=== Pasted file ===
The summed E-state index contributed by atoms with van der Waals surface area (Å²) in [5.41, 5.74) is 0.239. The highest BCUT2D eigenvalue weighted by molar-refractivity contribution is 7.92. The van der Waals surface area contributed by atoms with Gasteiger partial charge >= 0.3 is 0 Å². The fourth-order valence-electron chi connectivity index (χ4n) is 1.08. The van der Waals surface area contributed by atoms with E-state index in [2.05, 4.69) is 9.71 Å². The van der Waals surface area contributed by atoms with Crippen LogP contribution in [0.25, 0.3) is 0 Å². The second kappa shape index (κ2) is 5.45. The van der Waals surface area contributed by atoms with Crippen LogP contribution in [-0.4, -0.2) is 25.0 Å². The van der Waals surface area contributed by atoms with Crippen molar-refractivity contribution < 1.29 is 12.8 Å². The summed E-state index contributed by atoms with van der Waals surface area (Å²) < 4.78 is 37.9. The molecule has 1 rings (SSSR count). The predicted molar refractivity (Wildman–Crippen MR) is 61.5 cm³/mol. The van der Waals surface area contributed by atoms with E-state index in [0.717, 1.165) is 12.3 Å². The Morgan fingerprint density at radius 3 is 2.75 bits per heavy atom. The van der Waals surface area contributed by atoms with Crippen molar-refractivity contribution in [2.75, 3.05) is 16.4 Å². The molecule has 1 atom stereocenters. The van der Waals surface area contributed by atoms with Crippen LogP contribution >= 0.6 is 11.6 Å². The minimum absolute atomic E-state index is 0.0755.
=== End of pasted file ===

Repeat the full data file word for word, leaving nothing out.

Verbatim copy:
The summed E-state index contributed by atoms with van der Waals surface area (Å²) in [5.41, 5.74) is 0.239. The highest BCUT2D eigenvalue weighted by molar-refractivity contribution is 7.92. The van der Waals surface area contributed by atoms with Gasteiger partial charge >= 0.3 is 0 Å². The fourth-order valence-electron chi connectivity index (χ4n) is 1.08. The van der Waals surface area contributed by atoms with E-state index in [2.05, 4.69) is 9.71 Å². The van der Waals surface area contributed by atoms with Crippen LogP contribution in [0.25, 0.3) is 0 Å². The second kappa shape index (κ2) is 5.45. The van der Waals surface area contributed by atoms with Crippen LogP contribution in [-0.4, -0.2) is 25.0 Å². The van der Waals surface area contributed by atoms with Crippen molar-refractivity contribution < 1.29 is 12.8 Å². The summed E-state index contributed by atoms with van der Waals surface area (Å²) < 4.78 is 37.9. The molecule has 1 rings (SSSR count). The predicted molar refractivity (Wildman–Crippen MR) is 61.5 cm³/mol. The van der Waals surface area contributed by atoms with E-state index in [0.717, 1.165) is 12.3 Å². The Morgan fingerprint density at radius 3 is 2.75 bits per heavy atom. The van der Waals surface area contributed by atoms with Crippen molar-refractivity contribution in [2.75, 3.05) is 16.4 Å². The molecule has 1 atom stereocenters. The van der Waals surface area contributed by atoms with Crippen LogP contribution >= 0.6 is 11.6 Å². The minimum absolute atomic E-state index is 0.0755.